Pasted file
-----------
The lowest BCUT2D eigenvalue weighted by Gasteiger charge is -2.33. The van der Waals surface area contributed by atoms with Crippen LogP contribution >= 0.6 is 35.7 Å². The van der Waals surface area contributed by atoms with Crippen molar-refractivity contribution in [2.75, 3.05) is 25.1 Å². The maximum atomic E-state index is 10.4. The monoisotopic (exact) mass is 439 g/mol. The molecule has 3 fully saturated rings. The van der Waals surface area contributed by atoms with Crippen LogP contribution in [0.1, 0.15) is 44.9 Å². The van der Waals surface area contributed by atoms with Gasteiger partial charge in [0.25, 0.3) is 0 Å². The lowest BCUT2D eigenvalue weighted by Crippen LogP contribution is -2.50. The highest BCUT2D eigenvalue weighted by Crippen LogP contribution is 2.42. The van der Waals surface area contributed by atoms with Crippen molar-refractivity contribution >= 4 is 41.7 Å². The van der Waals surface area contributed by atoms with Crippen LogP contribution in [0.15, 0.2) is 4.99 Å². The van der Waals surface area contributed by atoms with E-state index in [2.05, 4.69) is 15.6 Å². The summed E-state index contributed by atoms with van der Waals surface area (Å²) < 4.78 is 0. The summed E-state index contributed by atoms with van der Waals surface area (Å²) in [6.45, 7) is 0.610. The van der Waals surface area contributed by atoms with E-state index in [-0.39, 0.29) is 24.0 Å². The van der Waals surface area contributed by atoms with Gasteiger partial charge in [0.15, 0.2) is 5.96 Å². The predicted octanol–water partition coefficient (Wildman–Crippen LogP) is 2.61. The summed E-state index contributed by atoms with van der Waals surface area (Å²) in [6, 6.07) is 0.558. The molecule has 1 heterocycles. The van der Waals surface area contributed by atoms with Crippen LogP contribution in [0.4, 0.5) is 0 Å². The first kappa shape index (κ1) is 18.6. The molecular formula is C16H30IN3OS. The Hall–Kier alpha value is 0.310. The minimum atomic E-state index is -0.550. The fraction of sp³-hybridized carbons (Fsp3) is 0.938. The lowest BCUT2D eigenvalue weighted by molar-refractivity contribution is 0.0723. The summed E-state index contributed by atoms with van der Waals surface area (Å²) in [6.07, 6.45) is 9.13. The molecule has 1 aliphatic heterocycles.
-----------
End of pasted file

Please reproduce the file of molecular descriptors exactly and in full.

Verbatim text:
The lowest BCUT2D eigenvalue weighted by Gasteiger charge is -2.33. The van der Waals surface area contributed by atoms with Crippen LogP contribution >= 0.6 is 35.7 Å². The van der Waals surface area contributed by atoms with Crippen molar-refractivity contribution in [2.75, 3.05) is 25.1 Å². The maximum atomic E-state index is 10.4. The monoisotopic (exact) mass is 439 g/mol. The molecule has 3 fully saturated rings. The van der Waals surface area contributed by atoms with Crippen LogP contribution in [0.1, 0.15) is 44.9 Å². The van der Waals surface area contributed by atoms with Gasteiger partial charge in [0.25, 0.3) is 0 Å². The lowest BCUT2D eigenvalue weighted by Crippen LogP contribution is -2.50. The highest BCUT2D eigenvalue weighted by Crippen LogP contribution is 2.42. The van der Waals surface area contributed by atoms with Crippen molar-refractivity contribution >= 4 is 41.7 Å². The van der Waals surface area contributed by atoms with Crippen LogP contribution in [0.15, 0.2) is 4.99 Å². The van der Waals surface area contributed by atoms with E-state index in [2.05, 4.69) is 15.6 Å². The summed E-state index contributed by atoms with van der Waals surface area (Å²) < 4.78 is 0. The summed E-state index contributed by atoms with van der Waals surface area (Å²) in [6.45, 7) is 0.610. The van der Waals surface area contributed by atoms with E-state index in [-0.39, 0.29) is 24.0 Å². The van der Waals surface area contributed by atoms with Gasteiger partial charge in [0.15, 0.2) is 5.96 Å². The predicted octanol–water partition coefficient (Wildman–Crippen LogP) is 2.61. The summed E-state index contributed by atoms with van der Waals surface area (Å²) in [6, 6.07) is 0.558. The molecule has 1 heterocycles. The van der Waals surface area contributed by atoms with Crippen LogP contribution in [0.4, 0.5) is 0 Å². The first kappa shape index (κ1) is 18.6. The molecular formula is C16H30IN3OS. The Hall–Kier alpha value is 0.310. The minimum atomic E-state index is -0.550. The fraction of sp³-hybridized carbons (Fsp3) is 0.938. The lowest BCUT2D eigenvalue weighted by molar-refractivity contribution is 0.0723. The summed E-state index contributed by atoms with van der Waals surface area (Å²) in [6.07, 6.45) is 9.13. The molecule has 1 aliphatic heterocycles.